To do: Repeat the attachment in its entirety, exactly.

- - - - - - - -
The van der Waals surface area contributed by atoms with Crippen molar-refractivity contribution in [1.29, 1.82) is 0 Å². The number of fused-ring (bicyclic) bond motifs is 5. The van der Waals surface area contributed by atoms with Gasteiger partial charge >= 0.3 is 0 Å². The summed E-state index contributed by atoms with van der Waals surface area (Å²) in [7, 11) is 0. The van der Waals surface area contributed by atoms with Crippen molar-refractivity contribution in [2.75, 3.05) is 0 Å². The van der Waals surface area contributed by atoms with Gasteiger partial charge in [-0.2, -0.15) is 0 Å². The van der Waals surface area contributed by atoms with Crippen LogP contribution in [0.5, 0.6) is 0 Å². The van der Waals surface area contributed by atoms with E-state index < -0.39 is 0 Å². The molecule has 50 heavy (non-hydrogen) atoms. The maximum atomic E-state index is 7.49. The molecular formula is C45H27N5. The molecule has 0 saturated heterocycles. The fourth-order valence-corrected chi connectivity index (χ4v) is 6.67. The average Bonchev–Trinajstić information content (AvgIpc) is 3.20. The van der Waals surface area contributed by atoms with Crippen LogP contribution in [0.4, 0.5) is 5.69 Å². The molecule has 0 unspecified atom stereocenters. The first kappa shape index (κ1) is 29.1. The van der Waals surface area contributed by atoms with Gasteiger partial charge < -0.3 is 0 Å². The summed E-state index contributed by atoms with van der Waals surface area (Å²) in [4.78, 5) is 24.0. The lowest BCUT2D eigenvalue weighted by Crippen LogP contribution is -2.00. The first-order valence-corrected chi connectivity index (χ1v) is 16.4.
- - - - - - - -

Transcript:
The van der Waals surface area contributed by atoms with Crippen molar-refractivity contribution in [1.29, 1.82) is 0 Å². The number of fused-ring (bicyclic) bond motifs is 5. The van der Waals surface area contributed by atoms with Gasteiger partial charge >= 0.3 is 0 Å². The summed E-state index contributed by atoms with van der Waals surface area (Å²) in [7, 11) is 0. The van der Waals surface area contributed by atoms with Crippen molar-refractivity contribution in [2.75, 3.05) is 0 Å². The van der Waals surface area contributed by atoms with Gasteiger partial charge in [-0.2, -0.15) is 0 Å². The van der Waals surface area contributed by atoms with Crippen LogP contribution in [0.5, 0.6) is 0 Å². The van der Waals surface area contributed by atoms with E-state index < -0.39 is 0 Å². The molecule has 50 heavy (non-hydrogen) atoms. The maximum atomic E-state index is 7.49. The molecular formula is C45H27N5. The molecule has 0 saturated heterocycles. The fourth-order valence-corrected chi connectivity index (χ4v) is 6.67. The average Bonchev–Trinajstić information content (AvgIpc) is 3.20. The van der Waals surface area contributed by atoms with Crippen LogP contribution in [0.4, 0.5) is 5.69 Å². The molecule has 0 unspecified atom stereocenters. The first kappa shape index (κ1) is 29.1. The van der Waals surface area contributed by atoms with Gasteiger partial charge < -0.3 is 0 Å². The summed E-state index contributed by atoms with van der Waals surface area (Å²) in [4.78, 5) is 24.0. The lowest BCUT2D eigenvalue weighted by Crippen LogP contribution is -2.00. The first-order valence-corrected chi connectivity index (χ1v) is 16.4.